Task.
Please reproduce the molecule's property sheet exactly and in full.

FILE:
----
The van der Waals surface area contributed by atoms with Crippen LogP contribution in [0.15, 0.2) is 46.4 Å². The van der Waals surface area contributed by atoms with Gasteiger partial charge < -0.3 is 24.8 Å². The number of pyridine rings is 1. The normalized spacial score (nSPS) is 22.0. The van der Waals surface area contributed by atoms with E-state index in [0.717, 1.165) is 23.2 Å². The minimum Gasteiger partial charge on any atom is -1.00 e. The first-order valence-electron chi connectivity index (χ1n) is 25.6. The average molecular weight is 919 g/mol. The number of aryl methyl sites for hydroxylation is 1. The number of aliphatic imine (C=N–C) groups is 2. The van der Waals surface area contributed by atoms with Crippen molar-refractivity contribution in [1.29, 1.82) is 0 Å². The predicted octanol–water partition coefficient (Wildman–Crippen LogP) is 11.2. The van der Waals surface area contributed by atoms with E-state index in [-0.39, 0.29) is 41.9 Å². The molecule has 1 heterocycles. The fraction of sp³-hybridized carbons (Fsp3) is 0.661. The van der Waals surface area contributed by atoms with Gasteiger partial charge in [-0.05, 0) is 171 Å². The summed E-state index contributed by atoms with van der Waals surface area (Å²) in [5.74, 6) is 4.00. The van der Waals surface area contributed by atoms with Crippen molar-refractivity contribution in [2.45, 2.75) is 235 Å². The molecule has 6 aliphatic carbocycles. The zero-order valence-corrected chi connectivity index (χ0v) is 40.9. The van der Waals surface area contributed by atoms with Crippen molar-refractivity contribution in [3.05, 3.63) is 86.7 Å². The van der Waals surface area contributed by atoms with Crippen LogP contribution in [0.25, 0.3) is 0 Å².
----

The van der Waals surface area contributed by atoms with Crippen LogP contribution in [0.15, 0.2) is 46.4 Å². The van der Waals surface area contributed by atoms with Gasteiger partial charge < -0.3 is 24.8 Å². The number of pyridine rings is 1. The normalized spacial score (nSPS) is 22.0. The van der Waals surface area contributed by atoms with E-state index in [0.717, 1.165) is 23.2 Å². The minimum Gasteiger partial charge on any atom is -1.00 e. The first-order valence-electron chi connectivity index (χ1n) is 25.6. The average molecular weight is 919 g/mol. The number of aryl methyl sites for hydroxylation is 1. The number of aliphatic imine (C=N–C) groups is 2. The van der Waals surface area contributed by atoms with Crippen molar-refractivity contribution in [1.29, 1.82) is 0 Å². The predicted octanol–water partition coefficient (Wildman–Crippen LogP) is 11.2. The van der Waals surface area contributed by atoms with E-state index in [-0.39, 0.29) is 41.9 Å². The molecule has 1 heterocycles. The fraction of sp³-hybridized carbons (Fsp3) is 0.661. The van der Waals surface area contributed by atoms with Gasteiger partial charge in [-0.05, 0) is 171 Å². The summed E-state index contributed by atoms with van der Waals surface area (Å²) in [5.74, 6) is 4.00. The van der Waals surface area contributed by atoms with Crippen molar-refractivity contribution in [2.45, 2.75) is 235 Å². The molecule has 6 aliphatic carbocycles. The zero-order valence-corrected chi connectivity index (χ0v) is 40.9. The van der Waals surface area contributed by atoms with Crippen molar-refractivity contribution in [3.05, 3.63) is 86.7 Å². The van der Waals surface area contributed by atoms with Crippen LogP contribution in [0.25, 0.3) is 0 Å².